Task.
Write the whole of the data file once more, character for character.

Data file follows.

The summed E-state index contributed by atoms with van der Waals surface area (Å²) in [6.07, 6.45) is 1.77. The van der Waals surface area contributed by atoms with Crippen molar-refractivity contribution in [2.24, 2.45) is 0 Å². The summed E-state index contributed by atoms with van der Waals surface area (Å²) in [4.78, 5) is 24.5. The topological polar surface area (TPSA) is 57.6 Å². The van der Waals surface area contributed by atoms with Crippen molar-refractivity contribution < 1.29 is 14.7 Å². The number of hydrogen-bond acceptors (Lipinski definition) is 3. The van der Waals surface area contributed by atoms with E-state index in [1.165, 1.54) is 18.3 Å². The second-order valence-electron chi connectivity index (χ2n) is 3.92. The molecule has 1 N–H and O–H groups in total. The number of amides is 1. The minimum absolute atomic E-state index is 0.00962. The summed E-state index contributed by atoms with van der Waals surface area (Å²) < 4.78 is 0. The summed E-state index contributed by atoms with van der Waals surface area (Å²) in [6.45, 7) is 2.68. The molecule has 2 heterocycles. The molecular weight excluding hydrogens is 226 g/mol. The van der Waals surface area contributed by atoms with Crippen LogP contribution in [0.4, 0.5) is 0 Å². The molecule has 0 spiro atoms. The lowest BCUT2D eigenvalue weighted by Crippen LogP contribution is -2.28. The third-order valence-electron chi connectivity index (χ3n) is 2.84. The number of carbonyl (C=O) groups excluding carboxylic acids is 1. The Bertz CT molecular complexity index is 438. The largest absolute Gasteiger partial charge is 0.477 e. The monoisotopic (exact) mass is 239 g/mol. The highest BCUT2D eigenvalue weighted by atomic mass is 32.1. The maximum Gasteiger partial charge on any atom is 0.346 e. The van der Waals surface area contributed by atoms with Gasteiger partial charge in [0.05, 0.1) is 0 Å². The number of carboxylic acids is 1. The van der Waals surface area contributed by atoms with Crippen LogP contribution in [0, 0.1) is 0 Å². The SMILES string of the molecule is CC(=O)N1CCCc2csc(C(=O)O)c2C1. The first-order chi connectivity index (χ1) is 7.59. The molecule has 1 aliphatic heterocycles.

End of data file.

The summed E-state index contributed by atoms with van der Waals surface area (Å²) in [6.07, 6.45) is 1.77. The van der Waals surface area contributed by atoms with Crippen molar-refractivity contribution in [2.24, 2.45) is 0 Å². The summed E-state index contributed by atoms with van der Waals surface area (Å²) in [4.78, 5) is 24.5. The topological polar surface area (TPSA) is 57.6 Å². The van der Waals surface area contributed by atoms with Crippen molar-refractivity contribution < 1.29 is 14.7 Å². The number of hydrogen-bond acceptors (Lipinski definition) is 3. The van der Waals surface area contributed by atoms with E-state index in [1.165, 1.54) is 18.3 Å². The second-order valence-electron chi connectivity index (χ2n) is 3.92. The molecule has 1 N–H and O–H groups in total. The number of amides is 1. The minimum absolute atomic E-state index is 0.00962. The summed E-state index contributed by atoms with van der Waals surface area (Å²) < 4.78 is 0. The summed E-state index contributed by atoms with van der Waals surface area (Å²) in [6.45, 7) is 2.68. The molecule has 2 heterocycles. The molecular weight excluding hydrogens is 226 g/mol. The van der Waals surface area contributed by atoms with Crippen LogP contribution in [0.4, 0.5) is 0 Å². The molecule has 0 spiro atoms. The lowest BCUT2D eigenvalue weighted by Crippen LogP contribution is -2.28. The third-order valence-electron chi connectivity index (χ3n) is 2.84. The number of carbonyl (C=O) groups excluding carboxylic acids is 1. The Bertz CT molecular complexity index is 438. The largest absolute Gasteiger partial charge is 0.477 e. The monoisotopic (exact) mass is 239 g/mol. The highest BCUT2D eigenvalue weighted by atomic mass is 32.1. The maximum Gasteiger partial charge on any atom is 0.346 e. The van der Waals surface area contributed by atoms with Gasteiger partial charge in [0.05, 0.1) is 0 Å². The number of carboxylic acids is 1. The van der Waals surface area contributed by atoms with Crippen LogP contribution in [0, 0.1) is 0 Å². The SMILES string of the molecule is CC(=O)N1CCCc2csc(C(=O)O)c2C1. The first-order chi connectivity index (χ1) is 7.59. The molecule has 1 aliphatic heterocycles.